Thousands clashed with police Wednesday in Moldova as the nation's parliament approved a new pro-European prime minister and his cabinet, the TASS news agency reported.
Prime Minister Pavel Filip, who was appointed to the post last week, had to declare the members of his cabinet of ministers while standing in the hall, as opposition socialists blocked the central rostrum, the report said.
The socialists, who support Moldova's traditionally strong ties with its former Soviet ruler Moscow, have denounced the new cabinet as illegitimate and called for a snap election.
Outside the parliament building, thousands of protesters clashed with police, the news agency said in a separate report.
Moldova "is in great need of stable leadership, with the determination and energy required to address a number of problematic issues, including high-level corruption," Johannes Hahn, EU commissioner for neighbourhood policy, said at a European Parliament plenary in Strasbourg, France.
"I just got the information that there was a positive vote on a new government and I hope this is now a stable one," Hahn added. "I think we should support each kind of government which is ready to undertake the necessary reforms."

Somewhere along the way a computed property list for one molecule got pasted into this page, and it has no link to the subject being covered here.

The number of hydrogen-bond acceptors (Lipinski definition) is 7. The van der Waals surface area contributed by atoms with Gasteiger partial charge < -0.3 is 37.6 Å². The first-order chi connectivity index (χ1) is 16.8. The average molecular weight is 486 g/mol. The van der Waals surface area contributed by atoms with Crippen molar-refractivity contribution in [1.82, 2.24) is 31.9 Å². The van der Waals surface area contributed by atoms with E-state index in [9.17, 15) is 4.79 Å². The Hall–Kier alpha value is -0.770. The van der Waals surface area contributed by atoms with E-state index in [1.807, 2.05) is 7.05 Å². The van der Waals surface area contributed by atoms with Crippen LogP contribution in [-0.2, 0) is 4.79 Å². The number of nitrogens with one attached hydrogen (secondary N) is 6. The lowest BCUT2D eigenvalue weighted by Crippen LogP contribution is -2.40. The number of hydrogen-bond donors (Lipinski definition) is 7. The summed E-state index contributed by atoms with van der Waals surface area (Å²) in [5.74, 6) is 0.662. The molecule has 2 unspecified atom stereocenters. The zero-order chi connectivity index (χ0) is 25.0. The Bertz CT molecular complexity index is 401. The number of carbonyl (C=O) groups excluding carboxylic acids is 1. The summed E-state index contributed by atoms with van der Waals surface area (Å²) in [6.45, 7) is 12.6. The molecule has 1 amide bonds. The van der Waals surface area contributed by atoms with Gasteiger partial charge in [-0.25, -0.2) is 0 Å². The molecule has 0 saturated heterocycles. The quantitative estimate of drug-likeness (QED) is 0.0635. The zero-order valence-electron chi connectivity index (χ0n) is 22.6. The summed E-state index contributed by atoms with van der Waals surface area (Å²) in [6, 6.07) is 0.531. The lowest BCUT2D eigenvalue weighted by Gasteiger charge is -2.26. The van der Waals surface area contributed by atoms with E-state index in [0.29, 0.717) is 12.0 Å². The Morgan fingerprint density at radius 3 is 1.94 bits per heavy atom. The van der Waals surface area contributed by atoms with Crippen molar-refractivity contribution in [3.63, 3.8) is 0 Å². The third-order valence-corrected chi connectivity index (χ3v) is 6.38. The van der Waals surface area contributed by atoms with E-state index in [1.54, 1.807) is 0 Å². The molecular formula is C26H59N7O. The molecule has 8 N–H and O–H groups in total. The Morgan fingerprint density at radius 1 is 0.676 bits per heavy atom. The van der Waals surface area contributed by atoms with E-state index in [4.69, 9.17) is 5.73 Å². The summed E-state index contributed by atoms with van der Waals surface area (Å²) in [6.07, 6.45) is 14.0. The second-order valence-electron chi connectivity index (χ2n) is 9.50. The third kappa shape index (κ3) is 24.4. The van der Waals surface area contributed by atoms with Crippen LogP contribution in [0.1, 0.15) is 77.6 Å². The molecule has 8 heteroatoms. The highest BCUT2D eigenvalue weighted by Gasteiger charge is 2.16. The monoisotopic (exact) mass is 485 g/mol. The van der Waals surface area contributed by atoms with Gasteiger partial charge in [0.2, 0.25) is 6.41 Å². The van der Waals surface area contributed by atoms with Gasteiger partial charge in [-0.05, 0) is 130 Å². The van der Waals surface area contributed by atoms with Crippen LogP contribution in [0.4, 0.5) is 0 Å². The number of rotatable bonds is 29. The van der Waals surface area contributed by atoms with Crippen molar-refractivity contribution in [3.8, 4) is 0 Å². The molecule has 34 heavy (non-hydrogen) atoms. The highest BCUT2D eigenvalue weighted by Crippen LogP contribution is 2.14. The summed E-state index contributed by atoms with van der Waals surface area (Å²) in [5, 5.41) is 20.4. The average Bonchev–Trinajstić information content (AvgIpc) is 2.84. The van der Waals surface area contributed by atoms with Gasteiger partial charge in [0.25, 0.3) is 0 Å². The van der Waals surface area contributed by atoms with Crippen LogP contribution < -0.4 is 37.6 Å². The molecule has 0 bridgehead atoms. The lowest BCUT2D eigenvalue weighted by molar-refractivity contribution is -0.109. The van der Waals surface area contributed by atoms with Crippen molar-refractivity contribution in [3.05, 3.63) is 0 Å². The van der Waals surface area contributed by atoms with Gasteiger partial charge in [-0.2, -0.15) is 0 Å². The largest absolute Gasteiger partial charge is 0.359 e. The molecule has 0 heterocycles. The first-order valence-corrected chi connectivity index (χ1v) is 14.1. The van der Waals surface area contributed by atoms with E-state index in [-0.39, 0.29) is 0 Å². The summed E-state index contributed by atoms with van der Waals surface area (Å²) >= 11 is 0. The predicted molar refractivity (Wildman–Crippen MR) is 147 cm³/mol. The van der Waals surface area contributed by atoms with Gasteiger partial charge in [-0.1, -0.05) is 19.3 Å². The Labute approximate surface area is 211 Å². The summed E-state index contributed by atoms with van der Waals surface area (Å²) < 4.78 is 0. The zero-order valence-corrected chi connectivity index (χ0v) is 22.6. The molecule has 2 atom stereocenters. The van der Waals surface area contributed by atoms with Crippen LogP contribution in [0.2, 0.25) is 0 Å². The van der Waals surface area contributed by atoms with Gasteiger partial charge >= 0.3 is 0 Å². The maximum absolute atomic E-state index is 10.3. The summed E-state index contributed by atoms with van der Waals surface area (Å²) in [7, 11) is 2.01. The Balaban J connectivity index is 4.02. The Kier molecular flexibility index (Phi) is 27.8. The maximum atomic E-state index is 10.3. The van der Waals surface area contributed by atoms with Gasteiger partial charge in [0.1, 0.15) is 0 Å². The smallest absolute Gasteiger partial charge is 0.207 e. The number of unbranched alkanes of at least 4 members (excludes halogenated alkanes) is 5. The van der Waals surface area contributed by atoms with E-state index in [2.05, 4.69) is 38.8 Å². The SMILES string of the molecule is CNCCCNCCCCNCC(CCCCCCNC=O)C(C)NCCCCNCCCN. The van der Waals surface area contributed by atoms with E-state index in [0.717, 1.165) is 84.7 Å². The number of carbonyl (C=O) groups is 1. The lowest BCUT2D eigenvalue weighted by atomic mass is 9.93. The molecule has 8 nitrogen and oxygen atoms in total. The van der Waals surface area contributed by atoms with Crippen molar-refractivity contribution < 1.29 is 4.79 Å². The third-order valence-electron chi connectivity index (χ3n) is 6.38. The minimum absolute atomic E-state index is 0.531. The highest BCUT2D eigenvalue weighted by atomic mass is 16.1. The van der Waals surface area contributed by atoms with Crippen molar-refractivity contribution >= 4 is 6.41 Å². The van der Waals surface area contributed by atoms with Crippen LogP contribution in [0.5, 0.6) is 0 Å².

"It's also important to provide the necessary substantial support in terms of staff, human resources, but also if needed – and this is definitely the case – in terms of money, provided that there is a positive assessment by the IMF," Hahn said, referring to the International Monetary Fund.
Last year the former Soviet republic signed an association agreement with the European Union, angering locals who believe the country has fared better with support from Russia.
Moldova is one of the poorest countries in Europe. Its economy was crippled last year when a billion dollars - about one-eighth of the country's gross domestic product - went missing from local banks.
Months later, Moldova's former prime minister, the pro-European Chiril Gaburici, said he would resign from the post after allegations that his high school diploma was fake.